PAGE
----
1) To strike or hit, a spelling of ‘knap’.

1675 8 halfe crownes, seaven of which the said Auty clipt that night, for she hearde the knopinge of them, being in the next roome, Dewsbury. The dialect verb ‘to naup’ means to hit with a stick or other implement.

places Dewsbury
dates 1675

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2) A knob or protuberance, often small and rounded, a boss. Used of kitchenware, particularly for the decorated ends of silver spoons.

1365 lego ... meliorem ciphum de murro vocatum knopmazer, York

1392 1 coclear argenti cum playn knope, York

1433 unam peciam argenti coopertam cum uno small knop ... unam peciam ... cum uno rownde knop ... unam peciam ... cum uno flatt knopp, Ripon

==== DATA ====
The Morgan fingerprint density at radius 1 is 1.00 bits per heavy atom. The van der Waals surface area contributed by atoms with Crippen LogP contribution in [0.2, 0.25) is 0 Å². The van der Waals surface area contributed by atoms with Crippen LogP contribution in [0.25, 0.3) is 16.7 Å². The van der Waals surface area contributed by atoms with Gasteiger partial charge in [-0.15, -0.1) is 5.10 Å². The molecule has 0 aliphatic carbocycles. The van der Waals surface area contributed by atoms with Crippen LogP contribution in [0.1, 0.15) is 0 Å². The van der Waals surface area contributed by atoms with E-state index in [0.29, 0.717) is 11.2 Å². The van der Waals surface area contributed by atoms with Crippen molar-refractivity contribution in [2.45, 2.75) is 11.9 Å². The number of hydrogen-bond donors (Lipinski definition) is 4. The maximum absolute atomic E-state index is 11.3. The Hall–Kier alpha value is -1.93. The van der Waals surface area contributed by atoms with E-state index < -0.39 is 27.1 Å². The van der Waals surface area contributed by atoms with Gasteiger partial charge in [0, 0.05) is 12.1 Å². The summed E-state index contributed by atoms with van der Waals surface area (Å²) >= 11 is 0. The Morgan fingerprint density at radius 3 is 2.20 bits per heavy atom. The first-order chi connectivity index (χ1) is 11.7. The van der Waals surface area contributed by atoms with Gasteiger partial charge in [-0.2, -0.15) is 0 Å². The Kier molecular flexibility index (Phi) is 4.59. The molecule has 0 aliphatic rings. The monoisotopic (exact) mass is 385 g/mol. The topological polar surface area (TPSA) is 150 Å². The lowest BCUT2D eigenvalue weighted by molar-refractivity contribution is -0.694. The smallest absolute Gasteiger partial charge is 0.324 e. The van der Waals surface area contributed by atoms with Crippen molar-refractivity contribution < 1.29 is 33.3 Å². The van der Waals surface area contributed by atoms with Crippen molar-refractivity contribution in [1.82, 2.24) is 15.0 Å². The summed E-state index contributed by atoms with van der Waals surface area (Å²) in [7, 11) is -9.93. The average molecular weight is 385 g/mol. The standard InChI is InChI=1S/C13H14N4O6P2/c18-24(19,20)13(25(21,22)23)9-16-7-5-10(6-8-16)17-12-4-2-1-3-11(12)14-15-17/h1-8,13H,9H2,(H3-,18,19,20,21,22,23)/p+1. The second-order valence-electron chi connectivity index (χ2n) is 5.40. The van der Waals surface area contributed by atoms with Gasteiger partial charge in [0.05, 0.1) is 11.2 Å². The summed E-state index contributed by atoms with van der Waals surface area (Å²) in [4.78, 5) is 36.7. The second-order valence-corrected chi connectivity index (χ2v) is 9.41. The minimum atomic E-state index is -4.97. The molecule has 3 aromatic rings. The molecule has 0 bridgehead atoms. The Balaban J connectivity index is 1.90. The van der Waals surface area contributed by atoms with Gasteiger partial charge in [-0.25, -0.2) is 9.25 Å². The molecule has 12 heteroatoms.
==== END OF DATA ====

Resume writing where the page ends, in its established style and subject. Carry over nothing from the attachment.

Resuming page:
1558 I bequeathe to Henry Brame one siluer spone with a knope, Kirkstall

1657 one silver spoone with a gilded knope, Selby

1700 a silver spoon with a knop on the end, Selby. It could also refer to a decorative tuft or loop of material: 1612 2 sylken knoppes & other tryfling things, Brandsby and was occasionally employed adjectivally: 1401 j annulum auri knopped, York

1617 Twenty knopte silver spoones, sixtyne playne spounes, Ripley.

dates 1365 1392 1401 1433 1558 1612 1617 1657 1700

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3) A regional word for a wooden tub of various sizes.


dates 1402 1538 1548 1563 1614

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Photo by Kreuzschnabel CC BY-SA 3.0